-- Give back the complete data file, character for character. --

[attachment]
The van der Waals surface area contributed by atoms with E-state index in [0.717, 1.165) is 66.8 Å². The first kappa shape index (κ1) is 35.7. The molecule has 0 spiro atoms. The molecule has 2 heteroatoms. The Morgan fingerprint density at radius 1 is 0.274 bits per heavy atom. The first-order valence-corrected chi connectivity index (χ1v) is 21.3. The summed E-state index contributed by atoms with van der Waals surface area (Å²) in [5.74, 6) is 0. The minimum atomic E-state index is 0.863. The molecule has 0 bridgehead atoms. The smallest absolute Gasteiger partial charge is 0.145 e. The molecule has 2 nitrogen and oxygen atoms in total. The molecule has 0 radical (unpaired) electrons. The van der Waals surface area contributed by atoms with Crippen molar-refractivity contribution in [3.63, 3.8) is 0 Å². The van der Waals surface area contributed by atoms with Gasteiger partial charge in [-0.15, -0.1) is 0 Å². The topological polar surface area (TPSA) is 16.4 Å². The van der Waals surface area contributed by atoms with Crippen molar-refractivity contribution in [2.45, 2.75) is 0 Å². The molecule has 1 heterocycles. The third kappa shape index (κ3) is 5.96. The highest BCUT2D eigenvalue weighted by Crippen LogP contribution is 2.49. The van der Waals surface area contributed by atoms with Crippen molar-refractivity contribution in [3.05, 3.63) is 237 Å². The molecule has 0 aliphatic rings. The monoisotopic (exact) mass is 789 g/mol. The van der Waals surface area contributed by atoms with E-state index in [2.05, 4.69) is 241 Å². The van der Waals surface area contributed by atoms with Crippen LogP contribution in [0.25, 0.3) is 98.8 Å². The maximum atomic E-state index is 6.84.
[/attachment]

The van der Waals surface area contributed by atoms with E-state index in [0.717, 1.165) is 66.8 Å². The first kappa shape index (κ1) is 35.7. The molecule has 0 spiro atoms. The molecule has 2 heteroatoms. The Morgan fingerprint density at radius 1 is 0.274 bits per heavy atom. The first-order valence-corrected chi connectivity index (χ1v) is 21.3. The summed E-state index contributed by atoms with van der Waals surface area (Å²) in [5.74, 6) is 0. The minimum atomic E-state index is 0.863. The molecule has 0 bridgehead atoms. The smallest absolute Gasteiger partial charge is 0.145 e. The molecule has 2 nitrogen and oxygen atoms in total. The molecule has 0 radical (unpaired) electrons. The van der Waals surface area contributed by atoms with Crippen molar-refractivity contribution in [3.63, 3.8) is 0 Å². The van der Waals surface area contributed by atoms with Gasteiger partial charge in [-0.15, -0.1) is 0 Å². The topological polar surface area (TPSA) is 16.4 Å². The van der Waals surface area contributed by atoms with Crippen molar-refractivity contribution in [2.45, 2.75) is 0 Å². The molecule has 1 heterocycles. The third kappa shape index (κ3) is 5.96. The highest BCUT2D eigenvalue weighted by Crippen LogP contribution is 2.49. The van der Waals surface area contributed by atoms with Crippen molar-refractivity contribution in [3.05, 3.63) is 237 Å². The molecule has 0 aliphatic rings. The monoisotopic (exact) mass is 789 g/mol. The van der Waals surface area contributed by atoms with E-state index in [2.05, 4.69) is 241 Å². The van der Waals surface area contributed by atoms with Crippen LogP contribution in [0.25, 0.3) is 98.8 Å². The maximum atomic E-state index is 6.84.